Kim Novak in her “silly suit” for Vertigo (1958), the uncomfortableness of which helped her get into character for the part. Costume design by Edith Head.

Much is made of the coolness of the blonde, and Kim Novak in Vertigo was the most remote and ghost-like. Vertigo, a film about obsession and identity, is often considered to be Hitchcock’s most autobiographical. It is a hypnotic film that mirrors his control over the image of his actresses. Partly inspired by French arthouse cinema, Vertigo was more aligned with the beatniks in the North Beach and Greenwich Village coffee houses than a mainstream audience.

Kim Novak plays both the mysterious Madeleine and the earthy Judy, whose identities are bound by what they wear. For the mysterious character of Madeleine, Hitchcock was very specific that she should wear a grey suit with black heels. He told Head “the girl must look as if she’s just drifted out of the San Francisco fog.” “I hated that silly suit,” Novak later said. “But it helped me to be uncomfortable as Madeleine.”

The beautiful black satin gown and coat lined with emerald green worn in the restaurant scene also helped appease Novak and take away the sting of the grey suit. Hitchcock used colour in Vertigo to paint meaning into every scene. Red is the colour of Scottie’s fears, while green, or ever-green, represents Madeleine (she even drives a green car). The first time Scottie sees Madeleine is in a vivid red restaurant, wearing that emerald cape. Judy is first introduced in a green outfit to link her with Madeleine—a moss green pencil skirt, green sweater with polka dot collar and cuffs (to hint at the red polka dressing gown worn by Madeleine), and a little rabbit brooch at the neckline. When Judy tries to assert her own identity, she chooses a lavender dress or a yellow shirt, but with a hint of green in a scarf and in a skirt to reference Madeleine.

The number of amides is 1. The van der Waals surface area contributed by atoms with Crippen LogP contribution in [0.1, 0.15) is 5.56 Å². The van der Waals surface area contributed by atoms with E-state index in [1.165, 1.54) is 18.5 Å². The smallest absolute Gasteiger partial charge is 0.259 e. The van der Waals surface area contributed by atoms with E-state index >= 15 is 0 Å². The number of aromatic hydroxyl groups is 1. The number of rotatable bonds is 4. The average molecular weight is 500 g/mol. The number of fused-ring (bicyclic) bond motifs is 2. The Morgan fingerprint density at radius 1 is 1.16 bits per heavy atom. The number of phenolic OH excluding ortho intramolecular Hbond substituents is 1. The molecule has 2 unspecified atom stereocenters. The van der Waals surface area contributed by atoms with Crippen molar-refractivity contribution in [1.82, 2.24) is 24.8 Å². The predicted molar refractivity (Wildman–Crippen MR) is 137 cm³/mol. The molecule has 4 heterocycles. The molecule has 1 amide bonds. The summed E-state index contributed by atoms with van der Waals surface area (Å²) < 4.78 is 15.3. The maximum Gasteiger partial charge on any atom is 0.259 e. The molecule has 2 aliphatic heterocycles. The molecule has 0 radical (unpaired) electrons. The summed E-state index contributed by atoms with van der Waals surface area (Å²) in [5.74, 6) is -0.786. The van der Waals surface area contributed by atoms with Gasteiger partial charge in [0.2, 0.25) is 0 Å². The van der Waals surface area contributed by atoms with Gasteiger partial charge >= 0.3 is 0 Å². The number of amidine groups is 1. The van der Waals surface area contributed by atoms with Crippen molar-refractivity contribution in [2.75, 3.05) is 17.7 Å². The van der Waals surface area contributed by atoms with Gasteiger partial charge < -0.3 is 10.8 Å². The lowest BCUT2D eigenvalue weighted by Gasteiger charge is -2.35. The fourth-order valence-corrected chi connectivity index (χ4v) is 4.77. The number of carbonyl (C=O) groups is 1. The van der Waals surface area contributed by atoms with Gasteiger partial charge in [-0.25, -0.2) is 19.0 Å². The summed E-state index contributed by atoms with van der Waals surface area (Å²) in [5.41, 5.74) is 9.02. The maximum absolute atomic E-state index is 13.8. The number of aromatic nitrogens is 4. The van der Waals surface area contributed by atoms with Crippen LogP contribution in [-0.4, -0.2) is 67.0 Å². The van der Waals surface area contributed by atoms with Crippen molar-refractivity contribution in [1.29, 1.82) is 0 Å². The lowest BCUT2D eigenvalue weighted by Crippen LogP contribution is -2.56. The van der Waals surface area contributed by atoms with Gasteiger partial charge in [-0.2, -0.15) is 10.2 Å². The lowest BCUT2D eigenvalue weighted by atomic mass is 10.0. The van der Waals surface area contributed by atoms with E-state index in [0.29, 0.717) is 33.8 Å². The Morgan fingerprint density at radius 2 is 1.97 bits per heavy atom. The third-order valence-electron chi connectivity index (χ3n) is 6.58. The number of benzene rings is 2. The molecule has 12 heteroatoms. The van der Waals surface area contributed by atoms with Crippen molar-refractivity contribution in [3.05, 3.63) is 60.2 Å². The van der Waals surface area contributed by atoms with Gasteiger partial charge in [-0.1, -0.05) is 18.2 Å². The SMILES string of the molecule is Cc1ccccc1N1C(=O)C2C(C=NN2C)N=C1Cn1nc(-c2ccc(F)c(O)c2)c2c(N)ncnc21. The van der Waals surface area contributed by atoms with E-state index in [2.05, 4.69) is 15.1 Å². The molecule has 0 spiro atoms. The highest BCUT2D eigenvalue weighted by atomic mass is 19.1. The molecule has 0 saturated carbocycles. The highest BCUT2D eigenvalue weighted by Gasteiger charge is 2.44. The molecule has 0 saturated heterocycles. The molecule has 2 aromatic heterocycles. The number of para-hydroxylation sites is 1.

Eva Marie Saint in North by Northwest (1959). Hitchcock actually took the actress shopping to the Bergdorf Goodman department store in New York to select her attire. The film’s overall costume design was credited to Edith Head.